It lacks visual impact.

The world and the people within it are becoming more and more visual as time goes on. Instagram, Pinterest, Snapchat and Vine are growing quickly as consumers abandon text and let multimedia do the talking. Even reigning social media kings Facebook and Twitter are shifting gradually to a multimedia-first information flow. Why? Because visuals are more concise and more effective units of communication. Worth a thousand words, as they say…

If your surveys lack multimedia, you’re going to have a tough time reaching those juicy demographics who often avoid boring surveys. Visual and mobile combined offer better reach and a better survey experience.

But, researchers are still not using either to its full benefit. For example, while there are many firms in the marketing industry that are enabling clients to understand and speak to consumers in this new visual language, market research firms have, for the most part, only focused on analyzing imaged-based social data that consumers are already posting, being voyeurs so to speak.  However, there is so much more to social, especially imaged-based social, that by doing so they are missing out on a major opportunity. Market researchers should also use social and visual social as an opportunity to directly solicit responses to gather meaningful, in the moment of truth insights, both quickly and cost effectively while ensuring a stellar respondent experience.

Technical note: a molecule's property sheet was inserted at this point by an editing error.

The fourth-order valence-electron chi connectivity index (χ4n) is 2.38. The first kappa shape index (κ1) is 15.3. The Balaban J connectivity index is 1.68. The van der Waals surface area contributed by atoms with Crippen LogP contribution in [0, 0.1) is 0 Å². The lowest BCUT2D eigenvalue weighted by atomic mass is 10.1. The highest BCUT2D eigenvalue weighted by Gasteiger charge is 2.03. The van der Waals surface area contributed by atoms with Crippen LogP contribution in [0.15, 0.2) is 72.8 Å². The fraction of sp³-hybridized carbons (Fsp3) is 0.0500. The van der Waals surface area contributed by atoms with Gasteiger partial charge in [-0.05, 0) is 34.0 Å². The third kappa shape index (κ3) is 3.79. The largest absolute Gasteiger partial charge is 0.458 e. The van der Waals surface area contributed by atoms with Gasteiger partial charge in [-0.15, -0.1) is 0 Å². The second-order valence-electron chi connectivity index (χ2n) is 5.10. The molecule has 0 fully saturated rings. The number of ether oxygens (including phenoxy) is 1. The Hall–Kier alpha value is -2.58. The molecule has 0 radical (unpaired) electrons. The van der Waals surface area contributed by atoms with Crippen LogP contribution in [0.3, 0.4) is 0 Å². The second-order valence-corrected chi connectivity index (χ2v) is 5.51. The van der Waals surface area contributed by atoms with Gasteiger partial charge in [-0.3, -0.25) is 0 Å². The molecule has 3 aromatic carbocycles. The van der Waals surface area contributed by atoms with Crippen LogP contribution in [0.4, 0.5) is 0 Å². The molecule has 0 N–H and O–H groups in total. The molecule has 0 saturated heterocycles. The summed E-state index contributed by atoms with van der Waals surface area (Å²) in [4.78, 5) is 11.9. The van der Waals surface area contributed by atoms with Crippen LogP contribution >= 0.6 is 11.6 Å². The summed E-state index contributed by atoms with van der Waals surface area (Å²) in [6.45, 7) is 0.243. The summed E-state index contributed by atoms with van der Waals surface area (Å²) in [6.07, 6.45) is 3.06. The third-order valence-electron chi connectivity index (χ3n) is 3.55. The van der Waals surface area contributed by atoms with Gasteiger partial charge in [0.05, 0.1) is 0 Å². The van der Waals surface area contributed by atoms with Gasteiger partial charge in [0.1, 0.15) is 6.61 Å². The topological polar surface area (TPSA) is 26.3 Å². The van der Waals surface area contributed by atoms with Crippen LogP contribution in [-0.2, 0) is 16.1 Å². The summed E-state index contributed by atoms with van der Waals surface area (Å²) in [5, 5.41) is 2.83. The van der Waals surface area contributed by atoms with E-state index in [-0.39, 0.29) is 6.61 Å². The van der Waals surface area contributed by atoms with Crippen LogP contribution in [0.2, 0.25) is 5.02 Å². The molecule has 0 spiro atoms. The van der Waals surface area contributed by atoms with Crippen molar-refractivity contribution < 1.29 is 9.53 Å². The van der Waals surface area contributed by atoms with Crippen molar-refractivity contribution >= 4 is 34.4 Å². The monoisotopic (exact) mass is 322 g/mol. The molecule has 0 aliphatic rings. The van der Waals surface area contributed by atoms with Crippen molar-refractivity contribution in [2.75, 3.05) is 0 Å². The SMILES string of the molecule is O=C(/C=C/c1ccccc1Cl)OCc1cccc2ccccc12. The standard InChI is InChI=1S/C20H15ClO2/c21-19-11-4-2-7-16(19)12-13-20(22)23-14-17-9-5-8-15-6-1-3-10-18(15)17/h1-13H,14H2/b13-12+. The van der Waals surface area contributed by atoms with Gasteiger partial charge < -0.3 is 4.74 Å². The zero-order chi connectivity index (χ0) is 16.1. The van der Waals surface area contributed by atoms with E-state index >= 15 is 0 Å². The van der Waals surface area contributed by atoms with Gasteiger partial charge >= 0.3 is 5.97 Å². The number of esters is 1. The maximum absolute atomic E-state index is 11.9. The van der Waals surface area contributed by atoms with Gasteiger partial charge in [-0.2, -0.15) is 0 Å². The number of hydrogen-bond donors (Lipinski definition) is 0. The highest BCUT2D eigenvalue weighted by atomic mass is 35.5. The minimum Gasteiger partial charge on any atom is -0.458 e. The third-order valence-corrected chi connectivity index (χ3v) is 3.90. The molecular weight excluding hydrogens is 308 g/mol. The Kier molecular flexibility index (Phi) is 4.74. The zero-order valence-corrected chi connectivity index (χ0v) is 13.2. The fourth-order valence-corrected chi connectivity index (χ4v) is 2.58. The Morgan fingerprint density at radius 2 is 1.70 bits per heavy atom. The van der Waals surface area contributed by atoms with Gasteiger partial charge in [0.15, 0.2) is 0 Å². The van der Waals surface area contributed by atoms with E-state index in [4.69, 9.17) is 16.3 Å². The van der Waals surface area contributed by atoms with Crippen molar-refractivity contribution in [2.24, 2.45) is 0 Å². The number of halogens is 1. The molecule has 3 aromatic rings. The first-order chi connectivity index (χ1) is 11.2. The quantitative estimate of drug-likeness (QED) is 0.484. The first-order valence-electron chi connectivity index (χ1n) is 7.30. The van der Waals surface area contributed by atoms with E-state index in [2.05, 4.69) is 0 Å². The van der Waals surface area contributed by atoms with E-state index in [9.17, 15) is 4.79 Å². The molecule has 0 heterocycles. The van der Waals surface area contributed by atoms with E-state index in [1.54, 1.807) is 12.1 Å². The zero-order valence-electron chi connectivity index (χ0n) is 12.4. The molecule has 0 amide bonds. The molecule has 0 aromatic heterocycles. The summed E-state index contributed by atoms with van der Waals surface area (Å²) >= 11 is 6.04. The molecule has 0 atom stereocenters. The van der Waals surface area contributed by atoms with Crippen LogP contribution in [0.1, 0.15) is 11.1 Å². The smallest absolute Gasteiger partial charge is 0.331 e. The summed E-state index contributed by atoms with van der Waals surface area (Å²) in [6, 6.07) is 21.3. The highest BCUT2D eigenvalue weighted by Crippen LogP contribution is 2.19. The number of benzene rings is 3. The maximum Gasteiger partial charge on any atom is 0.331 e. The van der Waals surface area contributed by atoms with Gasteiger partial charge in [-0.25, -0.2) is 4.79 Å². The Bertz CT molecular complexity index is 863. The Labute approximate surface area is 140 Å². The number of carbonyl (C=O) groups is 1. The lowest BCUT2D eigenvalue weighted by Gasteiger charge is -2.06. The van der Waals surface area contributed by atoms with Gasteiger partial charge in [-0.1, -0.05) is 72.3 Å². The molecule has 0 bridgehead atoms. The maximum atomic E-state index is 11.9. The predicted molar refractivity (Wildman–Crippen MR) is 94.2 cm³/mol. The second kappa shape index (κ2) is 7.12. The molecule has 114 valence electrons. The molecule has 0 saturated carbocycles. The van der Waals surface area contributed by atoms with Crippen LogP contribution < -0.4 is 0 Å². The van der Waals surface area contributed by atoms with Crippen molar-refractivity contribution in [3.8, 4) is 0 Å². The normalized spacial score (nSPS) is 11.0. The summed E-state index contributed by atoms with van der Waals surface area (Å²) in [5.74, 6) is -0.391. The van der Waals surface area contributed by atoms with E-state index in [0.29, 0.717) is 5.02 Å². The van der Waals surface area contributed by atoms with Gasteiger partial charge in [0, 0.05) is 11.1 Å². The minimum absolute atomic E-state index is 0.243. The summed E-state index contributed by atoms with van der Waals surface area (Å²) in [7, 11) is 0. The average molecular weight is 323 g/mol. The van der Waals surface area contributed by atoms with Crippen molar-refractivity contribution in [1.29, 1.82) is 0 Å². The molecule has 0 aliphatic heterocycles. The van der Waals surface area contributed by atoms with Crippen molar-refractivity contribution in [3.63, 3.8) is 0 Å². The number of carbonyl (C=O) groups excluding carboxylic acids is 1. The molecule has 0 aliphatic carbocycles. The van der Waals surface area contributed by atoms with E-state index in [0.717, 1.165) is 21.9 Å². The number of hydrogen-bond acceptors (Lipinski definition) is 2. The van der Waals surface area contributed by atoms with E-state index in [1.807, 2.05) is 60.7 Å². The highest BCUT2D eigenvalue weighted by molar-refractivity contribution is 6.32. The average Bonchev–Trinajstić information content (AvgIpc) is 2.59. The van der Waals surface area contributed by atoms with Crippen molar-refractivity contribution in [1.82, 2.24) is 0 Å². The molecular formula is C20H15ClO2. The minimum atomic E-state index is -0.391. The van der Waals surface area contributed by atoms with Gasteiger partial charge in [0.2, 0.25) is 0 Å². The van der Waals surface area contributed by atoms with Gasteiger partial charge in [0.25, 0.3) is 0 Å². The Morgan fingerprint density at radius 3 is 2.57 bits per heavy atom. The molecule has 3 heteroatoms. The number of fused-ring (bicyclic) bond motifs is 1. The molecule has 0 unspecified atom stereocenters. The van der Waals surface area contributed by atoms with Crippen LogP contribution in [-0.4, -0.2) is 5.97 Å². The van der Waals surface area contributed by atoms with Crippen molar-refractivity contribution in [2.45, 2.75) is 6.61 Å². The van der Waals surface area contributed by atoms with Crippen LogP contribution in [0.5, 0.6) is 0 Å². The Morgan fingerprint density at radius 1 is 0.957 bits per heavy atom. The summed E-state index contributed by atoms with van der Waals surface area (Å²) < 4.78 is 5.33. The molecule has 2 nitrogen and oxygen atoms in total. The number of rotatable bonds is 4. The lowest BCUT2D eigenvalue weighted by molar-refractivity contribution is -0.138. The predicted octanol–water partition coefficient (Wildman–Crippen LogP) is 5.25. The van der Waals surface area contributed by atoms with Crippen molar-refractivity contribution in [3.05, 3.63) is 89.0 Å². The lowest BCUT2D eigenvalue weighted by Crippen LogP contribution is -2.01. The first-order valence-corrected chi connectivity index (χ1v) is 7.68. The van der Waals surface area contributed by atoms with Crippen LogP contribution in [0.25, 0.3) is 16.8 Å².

Gathering imaged-based data can be very valuable to your market research efforts. With visual, we can ask fewer questions and still gather mountains of information. Why not have them write about their experiences in a log? That way we have loads of data to digest and pick out nuggets of wisdom from.  To that I would say not true – A picture is truly worth a 1000 words. And when solicited and examined properly it can enable researchers to garner vital insights in a manner that is non-intrusive, fun and very natural to consumers.

Adapt or Die.